Marx published the first volume of Capital in 1867 after pouring over a decade of his life into writing it and another decade researching political economy. The book is more than an endurance challenge or a purely intellectual milestone. “Reading Capital with Comrades,” a new podcast from Liberation School, demonstrates that understanding the theoretical basis of Marxism is crucial for organizers and revolutionaries who want to move beyond isolated struggles and reforms within capitalism. Without revolutionary theory there can be no revolution.
“The point of the series is to make Capital accessible to broad numbers of workers and organizers,” said Derek Ford, one of the cohosts. “I hope more organizers read the book so they can more deeply understand capitalism, its history and its present, in order to better establish a revolutionary Marxist pole within the struggles they’re engaged in.”
In the introduction of the series, co-host Patricia Gorky notes the particular importance of the podcast’s revolutionary socialist perspective, which connects the text to ongoing struggles and contemporary history. The intro features mainstream headlines that underscore the disastrous economic impact of COVID-19, where the owning classes made billions of dollars while millions of workers have suffered catastrophe.
“Far from being an inaccessible, dusty text, Capital provides a solid foundation for revolutionaries as we build the struggle for socialism today,” said Gorky. “Our goal for this podcast is to help workers equip themselves with this ideological weapon, chapter by chapter.”
Marx’s work spans 33 chapters, which the podcast breaks into 12 episodes. The podcast delves into both the content and context, diving in to Marx’s asides and references, providing listeners with the relevant background to understand Marx’s perspective. Ford and Gorky break up the denser points and field common questions, which enables listeners to continue making progress.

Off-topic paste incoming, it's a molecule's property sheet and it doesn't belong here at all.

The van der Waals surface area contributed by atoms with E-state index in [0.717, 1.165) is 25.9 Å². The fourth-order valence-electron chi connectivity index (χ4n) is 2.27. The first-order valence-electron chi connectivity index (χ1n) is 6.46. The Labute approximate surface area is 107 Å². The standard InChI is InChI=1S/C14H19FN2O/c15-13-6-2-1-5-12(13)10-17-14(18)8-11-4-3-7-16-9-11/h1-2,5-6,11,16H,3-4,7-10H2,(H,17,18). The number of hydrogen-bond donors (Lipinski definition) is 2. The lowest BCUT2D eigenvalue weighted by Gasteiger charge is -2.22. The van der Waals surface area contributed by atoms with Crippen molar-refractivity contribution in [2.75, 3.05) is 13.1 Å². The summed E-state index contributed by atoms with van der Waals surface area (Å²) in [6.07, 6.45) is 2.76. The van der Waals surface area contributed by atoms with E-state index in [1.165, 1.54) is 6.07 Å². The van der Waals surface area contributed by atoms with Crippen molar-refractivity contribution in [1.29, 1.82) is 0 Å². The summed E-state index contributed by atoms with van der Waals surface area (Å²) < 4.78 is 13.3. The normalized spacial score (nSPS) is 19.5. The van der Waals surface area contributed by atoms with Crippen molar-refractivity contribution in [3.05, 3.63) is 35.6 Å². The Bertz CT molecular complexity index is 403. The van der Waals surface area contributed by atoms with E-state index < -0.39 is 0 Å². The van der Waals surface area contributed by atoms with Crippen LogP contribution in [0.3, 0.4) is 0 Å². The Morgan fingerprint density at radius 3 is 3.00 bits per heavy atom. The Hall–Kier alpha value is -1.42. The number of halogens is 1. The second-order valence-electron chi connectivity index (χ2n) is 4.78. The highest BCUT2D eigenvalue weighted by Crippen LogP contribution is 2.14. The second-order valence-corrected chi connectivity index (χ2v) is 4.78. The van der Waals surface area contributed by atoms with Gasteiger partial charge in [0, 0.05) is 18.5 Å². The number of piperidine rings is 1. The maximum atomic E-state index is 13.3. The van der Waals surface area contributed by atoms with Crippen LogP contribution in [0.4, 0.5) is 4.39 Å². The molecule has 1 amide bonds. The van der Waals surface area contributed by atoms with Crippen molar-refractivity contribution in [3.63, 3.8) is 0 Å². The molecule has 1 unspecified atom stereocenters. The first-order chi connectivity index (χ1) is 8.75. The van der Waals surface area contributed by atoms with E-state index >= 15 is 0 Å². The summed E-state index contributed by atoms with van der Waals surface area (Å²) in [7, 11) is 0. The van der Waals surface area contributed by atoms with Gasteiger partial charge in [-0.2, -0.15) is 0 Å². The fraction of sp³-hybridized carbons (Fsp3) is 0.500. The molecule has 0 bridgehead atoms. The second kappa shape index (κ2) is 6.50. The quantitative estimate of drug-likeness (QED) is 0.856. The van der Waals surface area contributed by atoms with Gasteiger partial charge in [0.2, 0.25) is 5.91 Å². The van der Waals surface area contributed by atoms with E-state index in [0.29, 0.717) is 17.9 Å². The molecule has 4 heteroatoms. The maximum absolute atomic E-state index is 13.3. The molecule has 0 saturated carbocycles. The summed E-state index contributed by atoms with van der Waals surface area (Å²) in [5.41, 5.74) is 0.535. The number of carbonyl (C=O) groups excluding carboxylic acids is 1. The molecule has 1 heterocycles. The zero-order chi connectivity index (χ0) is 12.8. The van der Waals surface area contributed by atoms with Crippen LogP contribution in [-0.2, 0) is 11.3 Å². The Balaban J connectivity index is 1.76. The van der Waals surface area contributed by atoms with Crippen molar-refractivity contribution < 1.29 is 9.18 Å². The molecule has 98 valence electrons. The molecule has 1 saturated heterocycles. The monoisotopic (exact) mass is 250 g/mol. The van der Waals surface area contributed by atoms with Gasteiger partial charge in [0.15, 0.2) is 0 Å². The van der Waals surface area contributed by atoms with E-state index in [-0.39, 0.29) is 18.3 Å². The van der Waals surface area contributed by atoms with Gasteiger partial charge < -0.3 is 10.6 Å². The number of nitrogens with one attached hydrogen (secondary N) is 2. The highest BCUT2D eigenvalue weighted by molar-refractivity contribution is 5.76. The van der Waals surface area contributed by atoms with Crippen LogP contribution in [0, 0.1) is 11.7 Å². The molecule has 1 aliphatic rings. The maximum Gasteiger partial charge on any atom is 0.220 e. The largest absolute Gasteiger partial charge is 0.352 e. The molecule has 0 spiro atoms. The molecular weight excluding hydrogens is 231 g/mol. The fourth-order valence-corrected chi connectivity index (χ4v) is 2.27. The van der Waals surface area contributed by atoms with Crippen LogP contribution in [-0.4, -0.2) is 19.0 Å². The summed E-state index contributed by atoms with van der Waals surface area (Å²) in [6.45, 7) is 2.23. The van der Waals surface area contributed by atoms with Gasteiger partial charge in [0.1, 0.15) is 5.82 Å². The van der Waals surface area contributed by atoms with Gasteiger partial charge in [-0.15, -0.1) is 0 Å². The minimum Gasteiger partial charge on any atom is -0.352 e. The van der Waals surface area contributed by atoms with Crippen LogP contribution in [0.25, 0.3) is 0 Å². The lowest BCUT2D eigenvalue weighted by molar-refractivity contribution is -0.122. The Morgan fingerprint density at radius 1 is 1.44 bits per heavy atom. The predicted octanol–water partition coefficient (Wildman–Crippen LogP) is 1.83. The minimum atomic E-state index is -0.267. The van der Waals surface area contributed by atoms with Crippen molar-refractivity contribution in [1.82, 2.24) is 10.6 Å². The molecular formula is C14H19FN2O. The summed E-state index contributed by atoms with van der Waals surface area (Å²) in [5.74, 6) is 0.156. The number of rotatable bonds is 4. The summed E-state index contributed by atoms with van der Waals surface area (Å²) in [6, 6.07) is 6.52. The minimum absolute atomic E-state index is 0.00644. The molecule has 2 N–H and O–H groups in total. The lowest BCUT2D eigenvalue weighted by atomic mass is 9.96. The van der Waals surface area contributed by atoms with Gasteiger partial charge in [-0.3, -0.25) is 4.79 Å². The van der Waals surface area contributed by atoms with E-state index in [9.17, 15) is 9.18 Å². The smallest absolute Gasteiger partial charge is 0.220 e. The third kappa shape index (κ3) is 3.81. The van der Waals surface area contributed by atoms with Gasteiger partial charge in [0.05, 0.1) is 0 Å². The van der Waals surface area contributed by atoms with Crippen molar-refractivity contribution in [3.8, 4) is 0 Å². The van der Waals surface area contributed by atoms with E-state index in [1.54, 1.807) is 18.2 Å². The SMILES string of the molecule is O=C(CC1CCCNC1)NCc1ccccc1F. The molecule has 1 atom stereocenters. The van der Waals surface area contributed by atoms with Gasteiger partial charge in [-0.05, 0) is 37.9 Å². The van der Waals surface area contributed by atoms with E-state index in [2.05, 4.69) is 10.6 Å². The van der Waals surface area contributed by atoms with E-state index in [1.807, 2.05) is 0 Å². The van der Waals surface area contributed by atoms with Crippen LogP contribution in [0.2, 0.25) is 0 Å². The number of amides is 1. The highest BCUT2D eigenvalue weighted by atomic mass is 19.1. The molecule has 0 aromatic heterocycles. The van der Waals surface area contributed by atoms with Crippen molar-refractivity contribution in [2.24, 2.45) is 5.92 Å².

Capital is a notoriously dense work, as Marx himself acknowledged. However, he argues it is worth the effort, and this podcast helps make it more digestible. Both hosts also encourage listeners to push through the difficult early chapters, and throughout pay attention to the different ways Marx envisions the communist future, the relationship between reform and revolution, the role of the state, and more.
Other Marxist scholars have suggested starting with later sections before returning to the beginning, but Ford makes the case for Marx’s printed order: “Marx begins with an isolated concept and extends outwards, which helps us apply the concepts to different situations beyond that in England, which is the case study for the book.” Yet the focus on England is still important, as it helps draw out how the development of capitalism in England depended on and accelerated colonialism and slavery.
The podcast was produced and edited by Mike Prysner, mixed by Nic de la Riva, while Anahedron created the accompanying music. The audio is clear and well paced, and the scoring helps keep the listener focused. Original artwork by Nathan Schmidt accompanies each episode.
“The problems that our class faces are many: housing, education, jobs, ending war, addressing climate change and more. All of these problems can be solved. We have the technology, the knowledge and even much of the physical infrastructure to start tackling these crises,” Gorky notes. “Yet we cannot begin to address these problems scientifically until we understand the root of each of these problems: capitalist production and the class relations they spawn.”